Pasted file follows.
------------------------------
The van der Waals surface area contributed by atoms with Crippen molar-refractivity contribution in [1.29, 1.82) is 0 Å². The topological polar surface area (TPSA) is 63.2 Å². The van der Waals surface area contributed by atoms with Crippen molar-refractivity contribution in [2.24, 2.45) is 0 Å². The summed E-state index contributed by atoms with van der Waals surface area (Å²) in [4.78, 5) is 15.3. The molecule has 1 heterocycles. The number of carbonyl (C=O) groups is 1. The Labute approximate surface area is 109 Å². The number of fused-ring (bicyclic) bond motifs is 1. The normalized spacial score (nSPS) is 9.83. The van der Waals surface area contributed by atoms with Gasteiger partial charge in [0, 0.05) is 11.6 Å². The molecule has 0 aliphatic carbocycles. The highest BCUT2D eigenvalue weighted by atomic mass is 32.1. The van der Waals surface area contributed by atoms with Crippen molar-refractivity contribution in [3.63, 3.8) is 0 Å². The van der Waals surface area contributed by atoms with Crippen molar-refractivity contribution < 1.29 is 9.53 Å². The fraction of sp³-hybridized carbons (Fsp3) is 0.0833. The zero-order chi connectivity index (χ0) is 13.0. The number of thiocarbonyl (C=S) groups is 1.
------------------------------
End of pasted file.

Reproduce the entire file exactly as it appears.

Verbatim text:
The van der Waals surface area contributed by atoms with Crippen molar-refractivity contribution in [1.29, 1.82) is 0 Å². The topological polar surface area (TPSA) is 63.2 Å². The van der Waals surface area contributed by atoms with Crippen molar-refractivity contribution in [2.24, 2.45) is 0 Å². The summed E-state index contributed by atoms with van der Waals surface area (Å²) in [4.78, 5) is 15.3. The molecule has 1 heterocycles. The number of carbonyl (C=O) groups is 1. The Labute approximate surface area is 109 Å². The number of fused-ring (bicyclic) bond motifs is 1. The normalized spacial score (nSPS) is 9.83. The van der Waals surface area contributed by atoms with Gasteiger partial charge in [0, 0.05) is 11.6 Å². The molecule has 0 aliphatic carbocycles. The highest BCUT2D eigenvalue weighted by atomic mass is 32.1. The van der Waals surface area contributed by atoms with Crippen molar-refractivity contribution in [3.63, 3.8) is 0 Å². The van der Waals surface area contributed by atoms with Crippen molar-refractivity contribution < 1.29 is 9.53 Å². The fraction of sp³-hybridized carbons (Fsp3) is 0.0833. The zero-order chi connectivity index (χ0) is 13.0. The number of thiocarbonyl (C=S) groups is 1.